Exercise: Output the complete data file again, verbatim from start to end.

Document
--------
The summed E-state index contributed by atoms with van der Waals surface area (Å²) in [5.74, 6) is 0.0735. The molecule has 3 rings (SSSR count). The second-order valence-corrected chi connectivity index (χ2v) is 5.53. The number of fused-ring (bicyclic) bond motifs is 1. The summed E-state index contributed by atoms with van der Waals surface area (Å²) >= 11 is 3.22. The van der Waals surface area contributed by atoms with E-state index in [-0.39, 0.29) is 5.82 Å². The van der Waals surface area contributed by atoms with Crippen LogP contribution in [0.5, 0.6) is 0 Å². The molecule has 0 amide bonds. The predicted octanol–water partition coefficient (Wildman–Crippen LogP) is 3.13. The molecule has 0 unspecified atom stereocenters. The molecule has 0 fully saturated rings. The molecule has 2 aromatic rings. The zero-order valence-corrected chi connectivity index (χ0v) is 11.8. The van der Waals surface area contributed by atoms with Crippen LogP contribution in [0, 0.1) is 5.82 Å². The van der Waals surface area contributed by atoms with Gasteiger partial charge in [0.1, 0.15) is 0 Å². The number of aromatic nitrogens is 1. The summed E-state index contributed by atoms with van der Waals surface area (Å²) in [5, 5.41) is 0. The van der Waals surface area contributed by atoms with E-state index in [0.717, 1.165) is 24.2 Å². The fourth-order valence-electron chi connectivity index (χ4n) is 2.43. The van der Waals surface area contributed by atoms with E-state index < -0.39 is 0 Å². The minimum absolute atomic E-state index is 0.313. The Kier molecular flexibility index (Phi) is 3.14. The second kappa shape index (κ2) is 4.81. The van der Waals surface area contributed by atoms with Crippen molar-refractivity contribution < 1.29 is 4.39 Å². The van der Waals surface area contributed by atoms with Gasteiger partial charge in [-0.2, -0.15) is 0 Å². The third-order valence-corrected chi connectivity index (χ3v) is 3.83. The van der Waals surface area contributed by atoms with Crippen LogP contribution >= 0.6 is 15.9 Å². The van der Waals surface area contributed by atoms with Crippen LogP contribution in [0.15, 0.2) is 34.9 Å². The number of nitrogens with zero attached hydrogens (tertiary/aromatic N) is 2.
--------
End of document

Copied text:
The summed E-state index contributed by atoms with van der Waals surface area (Å²) in [5.74, 6) is 0.0735. The molecule has 3 rings (SSSR count). The second-order valence-corrected chi connectivity index (χ2v) is 5.53. The number of fused-ring (bicyclic) bond motifs is 1. The summed E-state index contributed by atoms with van der Waals surface area (Å²) >= 11 is 3.22. The van der Waals surface area contributed by atoms with E-state index in [-0.39, 0.29) is 5.82 Å². The van der Waals surface area contributed by atoms with Crippen LogP contribution in [0.5, 0.6) is 0 Å². The molecule has 0 amide bonds. The predicted octanol–water partition coefficient (Wildman–Crippen LogP) is 3.13. The molecule has 0 unspecified atom stereocenters. The molecule has 0 fully saturated rings. The molecule has 2 aromatic rings. The zero-order valence-corrected chi connectivity index (χ0v) is 11.8. The van der Waals surface area contributed by atoms with Crippen LogP contribution in [0, 0.1) is 5.82 Å². The van der Waals surface area contributed by atoms with Gasteiger partial charge in [0.1, 0.15) is 0 Å². The number of aromatic nitrogens is 1. The summed E-state index contributed by atoms with van der Waals surface area (Å²) in [5, 5.41) is 0. The van der Waals surface area contributed by atoms with E-state index in [0.717, 1.165) is 24.2 Å². The fourth-order valence-electron chi connectivity index (χ4n) is 2.43. The van der Waals surface area contributed by atoms with E-state index < -0.39 is 0 Å². The minimum absolute atomic E-state index is 0.313. The Kier molecular flexibility index (Phi) is 3.14. The second kappa shape index (κ2) is 4.81. The van der Waals surface area contributed by atoms with Crippen molar-refractivity contribution < 1.29 is 4.39 Å². The van der Waals surface area contributed by atoms with Gasteiger partial charge in [-0.2, -0.15) is 0 Å². The third-order valence-corrected chi connectivity index (χ3v) is 3.83. The van der Waals surface area contributed by atoms with Crippen LogP contribution >= 0.6 is 15.9 Å². The van der Waals surface area contributed by atoms with Crippen LogP contribution in [0.15, 0.2) is 34.9 Å². The number of nitrogens with zero attached hydrogens (tertiary/aromatic N) is 2.